Contact: alarotta@as-coa.org
November 13, 2013 Exorcisms in Translation

  • November 13
  • The Lab
  • 2948 16th St  San Francisco, CA 94103
  • $10 (free admission to readers)

We’re teaming up with Quiet Lightning for an hour-long smörgåsbord of creative writing and translation. In the first 30 minutes, hear the usual mix of exciting new writing by up-and-coming Bay Area artists brought together by the Quiet Lightning community. Then, in the show’s second half, hear competing translations of pun-ridden, experimental texts from Guillermo Cabrera Infante’s famously difficult-to-translate book Exorcismos de esti(l)o (Exorcisms of Style/Summer).

Any local translators who can appear at the show to read their work are welcome to submit a translation of Inante's Spanish-language originals. We’ll select our favorites, they’ll be read at the event, and the audience gets to compare all the different decisions made by each translator.

If you are selected to read at the event, we will give you $50, plus all four of Two Lines Press's 2013 titles!

Even if you aren't selected, you're still a winner: we’re giving away a free copy of Two Lines Press’s book Passageways to anyone who submits a translation and shows up at the event! (just let us know at the door). Readers for the Quiet Lightning half of the show also get a copy of Passageways.

Deadline to submit extended until November 1!

To get started, here are your three pieces to translate.

Submit your translation here.

Contact: sesposito@catranslation.org
November 20, 2013 Two of French’s Finest

In conjunction with The Bridge reading series in New York City, join us to celebrate the translators behind two astonishing new French translations from Two Lines Press. We bring together Jordan Stump and Charlotte Mandell, who collectively have translated over 40 French authors, including Proust, Blanchot, Nobel laureate Claude Simon, Jean-Philippe Toussaint, Eric Chevillard, and Mathias Enard.

These leading translators discuss their work with French-language phenoms Marie NDiaye and Jonathan Littell, both recipients of the prestigious Prix Goncourt and both published by Two Lines Press. NDiaye, shortlisted for the International Booker Prize in 2013, is the author of All My Friends, published in earlier this year by Two Lines Press. Littell, whom Time magazine raved is “a profoundly gifted writer,” is the author of The Fata Morgana Books, published in November by Two Lines Press. Hear Stump and Mandell give readings from these new works of French fiction, and hear them discuss their art.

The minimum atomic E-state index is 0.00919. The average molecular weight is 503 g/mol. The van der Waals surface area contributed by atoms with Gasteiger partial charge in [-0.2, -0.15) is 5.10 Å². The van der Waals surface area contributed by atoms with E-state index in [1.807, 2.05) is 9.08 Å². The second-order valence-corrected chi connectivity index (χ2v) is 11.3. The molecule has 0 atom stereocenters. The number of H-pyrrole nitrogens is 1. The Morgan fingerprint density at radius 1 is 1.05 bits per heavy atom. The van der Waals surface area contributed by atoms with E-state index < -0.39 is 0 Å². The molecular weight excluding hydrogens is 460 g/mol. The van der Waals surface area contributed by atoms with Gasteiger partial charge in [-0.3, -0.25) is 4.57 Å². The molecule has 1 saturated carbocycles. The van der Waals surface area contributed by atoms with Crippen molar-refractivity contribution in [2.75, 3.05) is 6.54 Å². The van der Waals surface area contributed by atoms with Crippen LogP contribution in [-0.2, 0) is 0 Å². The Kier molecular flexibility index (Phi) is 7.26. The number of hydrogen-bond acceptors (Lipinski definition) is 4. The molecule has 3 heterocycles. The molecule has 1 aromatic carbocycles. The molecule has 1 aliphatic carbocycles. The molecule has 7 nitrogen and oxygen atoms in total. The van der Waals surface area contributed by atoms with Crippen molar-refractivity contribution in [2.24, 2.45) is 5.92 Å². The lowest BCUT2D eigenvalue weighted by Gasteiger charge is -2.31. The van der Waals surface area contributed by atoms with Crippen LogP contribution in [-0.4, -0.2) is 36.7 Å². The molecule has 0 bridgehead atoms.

• November 20
  • McNally-Jackson bookstore, 52 Prince St., New York, NY 10012
  • 7:00 pm
  • FREE

Charlotte Mandell is the translator of numerous award-winning works of innovative French literature, among them The Kindly Ones, Zone by Mathias Enard, Sherlock Holmes Was Wrong by Pierre Bayard, and works by Proust, Blanchot, and Jacques Rancière. She lives in New York City. She has received an MLA translation prize and been nominated for the French-American Foundation Translation Prize and the PEN Book-of-the-Month Club Translation Prize.

Jordan Stump is a two-time nominee for the IMPAC Dublin Literary Award. One of the leading translators of innovative French literature, he has translated books by Nobel laureate Claude Simon, plus Jean-Philippe Toussaint, Eric Chevillard, and Jules Verne’s French-language novel The Mysterious Island. He is the recipient of the French American Foundation's Translation Prize and has been twice nominated for the IMPAC-Dublin Award.

Contact: sesposito@catranslation.org
April 18, 2014 An Evening with Amanda Michalopoulou

Come see the author Gary Shteyngart described as exploring "the dangers and joys that come with BFFs. Or, as the narrator puts it, 'odiodsamato,' which translates roughly as 'frienemies'"!

Two Lines Press hosts Greek sensation Amanda Michalopoulou and her talented translator Karen Emmerich for an intimate, alcohol-drenched reading from her latest novel, Why I Killed My Best Friend, at The Book Club of California. In the book, Maria, an African immigrant to Greece, becomes the unlikely friend of Anna, a refined transplant from Paris. Together they navigate grade school in the '70s, post-dictatorship Greece—where friendship turns out to be just as challenging as establishing democracy after totalitarian rule.